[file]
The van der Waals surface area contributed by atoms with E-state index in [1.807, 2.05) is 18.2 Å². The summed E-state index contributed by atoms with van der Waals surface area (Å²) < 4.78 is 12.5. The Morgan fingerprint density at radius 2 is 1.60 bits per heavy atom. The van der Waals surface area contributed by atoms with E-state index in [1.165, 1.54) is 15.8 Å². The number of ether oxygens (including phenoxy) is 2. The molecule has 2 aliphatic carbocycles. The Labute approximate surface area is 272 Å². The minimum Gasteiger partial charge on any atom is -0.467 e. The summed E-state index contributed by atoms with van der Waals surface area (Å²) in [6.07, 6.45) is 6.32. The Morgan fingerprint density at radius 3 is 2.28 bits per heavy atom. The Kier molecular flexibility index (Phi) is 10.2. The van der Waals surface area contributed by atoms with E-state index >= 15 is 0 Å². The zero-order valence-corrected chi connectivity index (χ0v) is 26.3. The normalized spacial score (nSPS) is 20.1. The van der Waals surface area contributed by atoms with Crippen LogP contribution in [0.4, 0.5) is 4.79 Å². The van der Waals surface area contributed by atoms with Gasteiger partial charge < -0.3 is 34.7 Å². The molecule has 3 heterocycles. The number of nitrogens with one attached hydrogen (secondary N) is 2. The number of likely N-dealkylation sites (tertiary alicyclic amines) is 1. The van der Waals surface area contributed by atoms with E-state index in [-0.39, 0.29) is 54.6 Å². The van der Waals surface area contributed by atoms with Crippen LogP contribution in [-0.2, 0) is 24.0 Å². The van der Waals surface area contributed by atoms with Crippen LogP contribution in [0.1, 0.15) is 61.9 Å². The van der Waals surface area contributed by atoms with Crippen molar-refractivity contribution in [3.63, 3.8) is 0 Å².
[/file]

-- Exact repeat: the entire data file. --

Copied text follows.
The van der Waals surface area contributed by atoms with E-state index in [1.807, 2.05) is 18.2 Å². The summed E-state index contributed by atoms with van der Waals surface area (Å²) < 4.78 is 12.5. The Morgan fingerprint density at radius 2 is 1.60 bits per heavy atom. The van der Waals surface area contributed by atoms with E-state index in [1.165, 1.54) is 15.8 Å². The number of ether oxygens (including phenoxy) is 2. The molecule has 2 aliphatic carbocycles. The Labute approximate surface area is 272 Å². The minimum Gasteiger partial charge on any atom is -0.467 e. The summed E-state index contributed by atoms with van der Waals surface area (Å²) in [6.07, 6.45) is 6.32. The Morgan fingerprint density at radius 3 is 2.28 bits per heavy atom. The Kier molecular flexibility index (Phi) is 10.2. The van der Waals surface area contributed by atoms with E-state index >= 15 is 0 Å². The zero-order valence-corrected chi connectivity index (χ0v) is 26.3. The normalized spacial score (nSPS) is 20.1. The van der Waals surface area contributed by atoms with Crippen LogP contribution in [0.4, 0.5) is 4.79 Å². The van der Waals surface area contributed by atoms with Gasteiger partial charge < -0.3 is 34.7 Å². The molecule has 3 heterocycles. The number of nitrogens with one attached hydrogen (secondary N) is 2. The number of likely N-dealkylation sites (tertiary alicyclic amines) is 1. The van der Waals surface area contributed by atoms with E-state index in [-0.39, 0.29) is 54.6 Å². The van der Waals surface area contributed by atoms with Crippen LogP contribution in [-0.2, 0) is 24.0 Å². The van der Waals surface area contributed by atoms with Crippen LogP contribution in [0.1, 0.15) is 61.9 Å². The van der Waals surface area contributed by atoms with Crippen molar-refractivity contribution in [3.63, 3.8) is 0 Å².